Rob Wilson, COO of Safeway Property Insurance Co. in Gainesville, agreed that pride of ownership and proper maintenance is a key component in his company’s underwriting criteria.
Wilson encourages homeowners looking to improve or maintain their homes, especially older ones, to make sure they are working with reputable and knowledgeable professionals regarding any repairs and maintenance. He also stressed that “all homes should be anchored and secured with purpose-built tie-downs.”
Location of the home is another critical factor in determining underwriting acceptability. The majority of carriers prefer to write homes in select adult (age 55+) parks. Newer homes in parks that are not on a carrier’s approved list are problematic and may need to be placed in the non-standard market. Homes on private property regardless of age are capable of being written, but have a more limited number of markets available. “The majority of our book of business is in one of two locations — retirement parks and private property,” Wilson said. “If the risk is on private property, we do require an acceptable inspection.”
Even with evidence of updating, older homes face major issues with coverage. “Sometimes, for pre-1994 homes, all that is available is a DP-1, which of course has no replacement cost on the home or the contents,” said Syens. “Also on these homes, limits up to $100,000 can be obtained fairly easily, but limits higher than that are only available from a limited number of carriers.”
For newer homes, Wilson reported that, “We have the ability to write wind coverage on selected risks, and can write coverage excluding wind if property is on the coast. We allocate our aggregates throughout the state as you would expect.” Safeway will consider wind coverage if the property is at least one mile from the coast. Contents coverage is included in the policy and “other coverage” includes attached structures; adjacent structures coverage is also available. Like most carriers writing manufactured homes, Safeway offers $100,000 liability limits on most risks. Miller said that, “American Integrity writes an H03 product. Additions such as screen rooms may be added to our policy. The H03 program includes liability, but does not include flood. Our policies include wind; we will write excluding wind if the customer provides proof of wind coverage and meets the other underwriting requirements.”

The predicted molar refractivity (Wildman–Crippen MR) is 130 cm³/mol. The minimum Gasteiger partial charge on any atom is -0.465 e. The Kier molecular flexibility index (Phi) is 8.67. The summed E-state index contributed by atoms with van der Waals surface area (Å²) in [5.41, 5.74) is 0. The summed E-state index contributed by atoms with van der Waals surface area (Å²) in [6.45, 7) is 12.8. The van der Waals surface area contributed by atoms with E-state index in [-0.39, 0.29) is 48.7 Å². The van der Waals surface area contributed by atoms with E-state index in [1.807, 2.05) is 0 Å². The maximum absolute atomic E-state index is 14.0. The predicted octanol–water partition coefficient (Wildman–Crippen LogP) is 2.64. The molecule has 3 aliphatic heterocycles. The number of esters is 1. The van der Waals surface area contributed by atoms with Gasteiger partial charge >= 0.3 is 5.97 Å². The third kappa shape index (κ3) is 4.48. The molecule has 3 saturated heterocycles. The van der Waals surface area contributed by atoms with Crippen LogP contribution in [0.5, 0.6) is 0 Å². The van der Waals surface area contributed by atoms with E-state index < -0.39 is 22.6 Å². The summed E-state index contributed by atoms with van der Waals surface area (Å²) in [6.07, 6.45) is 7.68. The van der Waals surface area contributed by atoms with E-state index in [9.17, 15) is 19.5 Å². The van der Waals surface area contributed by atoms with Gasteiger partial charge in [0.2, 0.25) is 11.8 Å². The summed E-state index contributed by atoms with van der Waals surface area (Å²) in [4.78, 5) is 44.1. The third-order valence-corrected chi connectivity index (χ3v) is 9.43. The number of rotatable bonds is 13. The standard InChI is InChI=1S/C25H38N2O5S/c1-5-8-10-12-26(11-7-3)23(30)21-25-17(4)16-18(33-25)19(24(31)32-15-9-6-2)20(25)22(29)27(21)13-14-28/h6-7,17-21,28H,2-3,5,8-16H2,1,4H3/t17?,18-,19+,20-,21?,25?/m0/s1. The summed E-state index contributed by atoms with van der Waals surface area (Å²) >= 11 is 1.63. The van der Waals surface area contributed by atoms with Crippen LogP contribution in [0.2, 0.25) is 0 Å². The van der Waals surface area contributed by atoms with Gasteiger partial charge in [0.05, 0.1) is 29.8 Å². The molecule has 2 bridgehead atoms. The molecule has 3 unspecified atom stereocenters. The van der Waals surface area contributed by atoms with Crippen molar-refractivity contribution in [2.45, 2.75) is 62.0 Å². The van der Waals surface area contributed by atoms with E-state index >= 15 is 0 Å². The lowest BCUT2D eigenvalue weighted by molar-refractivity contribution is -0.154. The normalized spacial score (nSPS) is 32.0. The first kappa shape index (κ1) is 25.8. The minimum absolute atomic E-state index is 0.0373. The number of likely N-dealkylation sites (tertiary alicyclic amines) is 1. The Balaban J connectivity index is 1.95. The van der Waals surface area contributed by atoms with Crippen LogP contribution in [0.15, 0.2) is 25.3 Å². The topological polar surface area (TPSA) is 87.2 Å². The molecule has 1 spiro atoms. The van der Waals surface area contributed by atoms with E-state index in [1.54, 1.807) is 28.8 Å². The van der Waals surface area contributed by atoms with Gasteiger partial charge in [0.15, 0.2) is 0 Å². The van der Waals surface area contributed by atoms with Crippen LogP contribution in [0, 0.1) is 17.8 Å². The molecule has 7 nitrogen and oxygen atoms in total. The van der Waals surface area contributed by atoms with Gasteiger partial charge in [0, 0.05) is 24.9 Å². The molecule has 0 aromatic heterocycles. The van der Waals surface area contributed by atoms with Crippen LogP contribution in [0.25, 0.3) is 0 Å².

Into the Future
The future of this market is not unlike the market for site-built homes, and much is determined by the outcome of the current and future storm seasons. According to Wilson, “The storm seasons of 2004 and 2005 were challenging. Fortunately, we were well prepared. We had a reasonable spread in our portfolio, appropriate reinsurance arrangements, and did a good and effective job of claims handling.”
In addition to the wind season, the market is impacted by many other factors. Miller noted that, “Rate suppression, increasing claim costs, and misapplication of wind mitigation credits in some instances all create problems.”
Wilson sees a set of problems to work through that many other property underwriters and carriers face writing Florida business. “The biggest impact on our market is very similar to what the property market in general experiences — working with issues involving the catastrophe fund, Citizens, and the reinsurance market.”
For her part, Syens would like to see rates stabilize, but her expectation is that “there will likely be a rate increase, as companies have advised that reinsurance costs are up.”
Wilson is looking for more of the same. “The current market in Florida is relatively competitive right now,” he said. “Of course, things can change rapidly. The property market in Florida is very tenuous — each year brings its own uncertainties.”